On that side of the date line, the war started on Dec. 8th

however I figure their bombing was extraordinary in the extreme to have inflicted 50% damage on the port (IIRC) preventing fortification in the game. IRL the British did next to nothing to fortify the island of Singapore until "the enemy was at the gates". In the game the Allied Player is saddled with some seriously stupid peacetime attitudes for multiple turns.



A bit off topic because the 50% damage is a game feature, but there were some reasons Singapore was not properly fortified; at leasy from Percival's perspective (attached a link to his book on Malaya; quite a good read, and it is free)

https://thewarinmalaya.wordpress.com/

so from Perival's War on Malaya:
"The fact that no defences had been constructed on the north and west coasts of the island in pre-war days, and only limited defences even after the war started, has been the subject of much critical comment even in the highest quarters. It has been imputed to a lack of foresight on the part of successive general officers commanding. Such criticism is most unjust. In the first place, general officers commanding had no authority to construct defences when or where they liked. The defences of Singapore were built up in accordance with a War Office plan, though of course recommendations of the local commander always received consideration. Then there was the question of the object of the defences. It was quite definitely the protection of the Naval Base —not the defence of Singapore Island. Now a very ordinary principle of warfare is that you site your defence in advance of the object to be protected; the distance in advance depends upon the range of the enemy’s weapons and increases as that range becomes greater. The Naval Base itself lies on the north shore of Singapore Island, and it would have been sheer folly to have sited the defences also on the shores of that island allowing the enemy to bomb, shell, and machine-gun the Naval Base at will. It would have been very nice no doubt to have had defences there in addition to those up-country, but finance prohibited that. As has already been stated, the expenditure on the defences in Malaya was always strictly controlled from home, and such money as was made available, apart from the defences on the south coast of the fortress, was of course spent, and quite rightly so, on defence works on the mainland. Even for these works there was never sufficient money available."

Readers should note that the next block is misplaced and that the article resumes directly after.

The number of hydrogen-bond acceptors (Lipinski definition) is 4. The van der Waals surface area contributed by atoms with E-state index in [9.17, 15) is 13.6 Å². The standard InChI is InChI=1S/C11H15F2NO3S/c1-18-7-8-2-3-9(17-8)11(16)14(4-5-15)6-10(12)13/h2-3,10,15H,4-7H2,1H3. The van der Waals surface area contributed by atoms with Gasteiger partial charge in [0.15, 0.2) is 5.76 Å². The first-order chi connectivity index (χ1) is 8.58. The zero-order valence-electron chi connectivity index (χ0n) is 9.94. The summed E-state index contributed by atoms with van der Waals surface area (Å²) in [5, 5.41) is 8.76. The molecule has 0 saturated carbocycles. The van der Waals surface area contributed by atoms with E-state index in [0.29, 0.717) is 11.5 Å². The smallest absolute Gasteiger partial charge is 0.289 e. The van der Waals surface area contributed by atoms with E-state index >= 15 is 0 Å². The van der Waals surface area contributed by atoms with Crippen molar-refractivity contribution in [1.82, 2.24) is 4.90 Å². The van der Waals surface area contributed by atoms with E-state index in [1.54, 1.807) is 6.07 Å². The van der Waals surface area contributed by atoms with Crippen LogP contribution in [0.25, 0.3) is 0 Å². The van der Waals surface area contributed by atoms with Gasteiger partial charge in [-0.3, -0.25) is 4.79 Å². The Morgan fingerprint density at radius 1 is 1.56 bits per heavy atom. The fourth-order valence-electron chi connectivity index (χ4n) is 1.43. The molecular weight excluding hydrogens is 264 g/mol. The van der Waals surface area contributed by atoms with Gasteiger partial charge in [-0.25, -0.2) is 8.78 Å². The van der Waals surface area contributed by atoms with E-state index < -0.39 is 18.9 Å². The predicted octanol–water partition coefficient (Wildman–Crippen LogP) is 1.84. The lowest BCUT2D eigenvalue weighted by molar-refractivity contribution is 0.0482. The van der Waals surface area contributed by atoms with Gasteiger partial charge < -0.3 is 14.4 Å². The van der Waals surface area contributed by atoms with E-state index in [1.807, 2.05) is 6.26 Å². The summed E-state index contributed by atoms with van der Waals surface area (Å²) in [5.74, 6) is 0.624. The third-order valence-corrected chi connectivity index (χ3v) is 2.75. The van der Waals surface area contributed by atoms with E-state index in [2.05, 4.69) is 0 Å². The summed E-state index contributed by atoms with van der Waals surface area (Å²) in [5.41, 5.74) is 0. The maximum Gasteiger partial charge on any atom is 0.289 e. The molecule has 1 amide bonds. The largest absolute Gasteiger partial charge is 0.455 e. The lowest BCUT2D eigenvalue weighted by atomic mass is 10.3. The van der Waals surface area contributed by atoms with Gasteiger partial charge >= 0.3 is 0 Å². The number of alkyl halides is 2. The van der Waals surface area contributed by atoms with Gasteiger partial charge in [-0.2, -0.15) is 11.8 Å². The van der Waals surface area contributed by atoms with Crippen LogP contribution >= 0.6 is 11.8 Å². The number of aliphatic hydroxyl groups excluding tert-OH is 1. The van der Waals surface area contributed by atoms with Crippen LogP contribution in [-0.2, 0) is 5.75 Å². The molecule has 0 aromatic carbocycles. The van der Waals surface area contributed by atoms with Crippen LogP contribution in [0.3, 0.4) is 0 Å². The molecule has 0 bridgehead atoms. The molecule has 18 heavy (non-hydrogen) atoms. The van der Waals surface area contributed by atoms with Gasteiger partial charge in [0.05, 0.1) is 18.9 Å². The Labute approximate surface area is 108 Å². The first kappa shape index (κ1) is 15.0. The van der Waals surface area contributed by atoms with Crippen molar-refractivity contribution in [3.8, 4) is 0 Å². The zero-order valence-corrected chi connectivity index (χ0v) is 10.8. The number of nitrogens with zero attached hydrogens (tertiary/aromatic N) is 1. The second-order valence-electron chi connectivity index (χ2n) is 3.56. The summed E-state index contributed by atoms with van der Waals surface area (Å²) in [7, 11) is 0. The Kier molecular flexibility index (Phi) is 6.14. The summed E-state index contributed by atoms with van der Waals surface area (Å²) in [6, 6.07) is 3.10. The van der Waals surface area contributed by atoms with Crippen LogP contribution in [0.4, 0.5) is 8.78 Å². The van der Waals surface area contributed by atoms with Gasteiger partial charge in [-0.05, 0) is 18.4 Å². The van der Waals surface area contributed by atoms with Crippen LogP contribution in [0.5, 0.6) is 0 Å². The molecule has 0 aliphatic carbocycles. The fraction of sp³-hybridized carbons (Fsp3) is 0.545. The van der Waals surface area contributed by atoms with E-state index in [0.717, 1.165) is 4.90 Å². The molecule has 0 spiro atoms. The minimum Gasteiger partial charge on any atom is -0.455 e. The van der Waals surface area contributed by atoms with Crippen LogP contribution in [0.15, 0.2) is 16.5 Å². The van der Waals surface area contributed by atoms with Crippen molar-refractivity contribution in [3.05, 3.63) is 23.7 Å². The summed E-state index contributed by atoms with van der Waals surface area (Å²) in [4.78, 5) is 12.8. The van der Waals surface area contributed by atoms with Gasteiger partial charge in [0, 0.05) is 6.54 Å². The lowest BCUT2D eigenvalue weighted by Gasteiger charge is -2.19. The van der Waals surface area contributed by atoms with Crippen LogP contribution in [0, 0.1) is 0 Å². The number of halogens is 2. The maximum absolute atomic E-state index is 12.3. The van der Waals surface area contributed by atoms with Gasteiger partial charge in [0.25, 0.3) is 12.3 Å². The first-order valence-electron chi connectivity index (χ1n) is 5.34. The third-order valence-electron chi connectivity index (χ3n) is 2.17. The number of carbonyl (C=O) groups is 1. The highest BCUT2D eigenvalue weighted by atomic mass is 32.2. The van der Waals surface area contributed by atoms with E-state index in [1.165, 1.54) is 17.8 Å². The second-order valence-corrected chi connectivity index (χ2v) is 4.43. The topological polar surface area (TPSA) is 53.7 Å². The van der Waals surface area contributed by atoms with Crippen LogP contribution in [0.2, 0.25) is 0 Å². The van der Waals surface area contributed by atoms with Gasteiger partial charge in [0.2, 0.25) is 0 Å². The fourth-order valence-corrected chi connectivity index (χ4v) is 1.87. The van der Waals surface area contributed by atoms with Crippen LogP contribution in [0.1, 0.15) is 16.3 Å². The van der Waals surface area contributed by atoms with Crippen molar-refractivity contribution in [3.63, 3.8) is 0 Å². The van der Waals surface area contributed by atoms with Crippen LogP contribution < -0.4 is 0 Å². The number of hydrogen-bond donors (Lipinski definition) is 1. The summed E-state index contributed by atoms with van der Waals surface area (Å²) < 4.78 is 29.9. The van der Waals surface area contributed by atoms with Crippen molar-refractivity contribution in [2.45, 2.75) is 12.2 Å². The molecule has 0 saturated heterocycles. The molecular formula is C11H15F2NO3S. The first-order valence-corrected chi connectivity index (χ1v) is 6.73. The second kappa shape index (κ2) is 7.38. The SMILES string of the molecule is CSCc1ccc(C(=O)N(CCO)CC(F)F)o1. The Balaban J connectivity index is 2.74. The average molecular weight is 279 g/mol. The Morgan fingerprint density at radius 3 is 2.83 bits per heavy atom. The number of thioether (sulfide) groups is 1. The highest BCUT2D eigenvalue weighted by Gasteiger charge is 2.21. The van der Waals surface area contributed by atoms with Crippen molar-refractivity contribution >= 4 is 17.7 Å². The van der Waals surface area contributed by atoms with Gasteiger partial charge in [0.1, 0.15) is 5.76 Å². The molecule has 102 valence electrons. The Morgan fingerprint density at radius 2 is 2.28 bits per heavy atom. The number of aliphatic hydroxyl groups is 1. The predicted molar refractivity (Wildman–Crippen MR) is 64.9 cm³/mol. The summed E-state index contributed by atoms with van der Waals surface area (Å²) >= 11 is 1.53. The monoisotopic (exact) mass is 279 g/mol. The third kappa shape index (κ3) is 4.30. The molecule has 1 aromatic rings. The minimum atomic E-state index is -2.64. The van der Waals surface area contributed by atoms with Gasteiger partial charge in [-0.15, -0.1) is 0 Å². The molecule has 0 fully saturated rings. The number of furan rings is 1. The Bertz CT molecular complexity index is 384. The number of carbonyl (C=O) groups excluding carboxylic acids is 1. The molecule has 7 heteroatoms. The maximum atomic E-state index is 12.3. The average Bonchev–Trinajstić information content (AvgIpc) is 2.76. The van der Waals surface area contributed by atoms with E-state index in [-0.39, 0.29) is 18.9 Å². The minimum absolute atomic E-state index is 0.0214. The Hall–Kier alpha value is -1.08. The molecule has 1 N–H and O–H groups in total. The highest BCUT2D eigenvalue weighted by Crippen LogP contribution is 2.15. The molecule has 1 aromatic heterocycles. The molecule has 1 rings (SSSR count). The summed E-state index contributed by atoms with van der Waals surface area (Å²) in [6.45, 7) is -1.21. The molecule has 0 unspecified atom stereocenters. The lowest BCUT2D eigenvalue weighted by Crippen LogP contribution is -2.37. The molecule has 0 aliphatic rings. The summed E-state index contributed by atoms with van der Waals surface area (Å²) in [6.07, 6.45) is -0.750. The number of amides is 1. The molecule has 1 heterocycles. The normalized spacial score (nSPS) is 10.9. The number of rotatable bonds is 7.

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RE: night torpedo attack - 1/19/2020 1:20:47 PM   
RangerJoe


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quote:

ORIGINAL: Jorge_Stanbury

quote:

ORIGINAL: spence

quote:

On that side of the date line, the war started on Dec. 8th

however I figure their bombing was extraordinary in the extreme to have inflicted 50% damage on the port (IIRC) preventing fortification in the game. IRL the British did next to nothing to fortify the island of Singapore until "the enemy was at the gates". In the game the Allied Player is saddled with some seriously stupid peacetime attitudes for multiple turns.


A bit off topic because the 50% damage is a game feature, but there were some reasons Singapore was not properly fortified; at leasy from Percival's perspective (attached a link to his book on Malaya; quite a good read, and it is free)

https://thewarinmalaya.wordpress.com/

so from Perival's War on Malaya: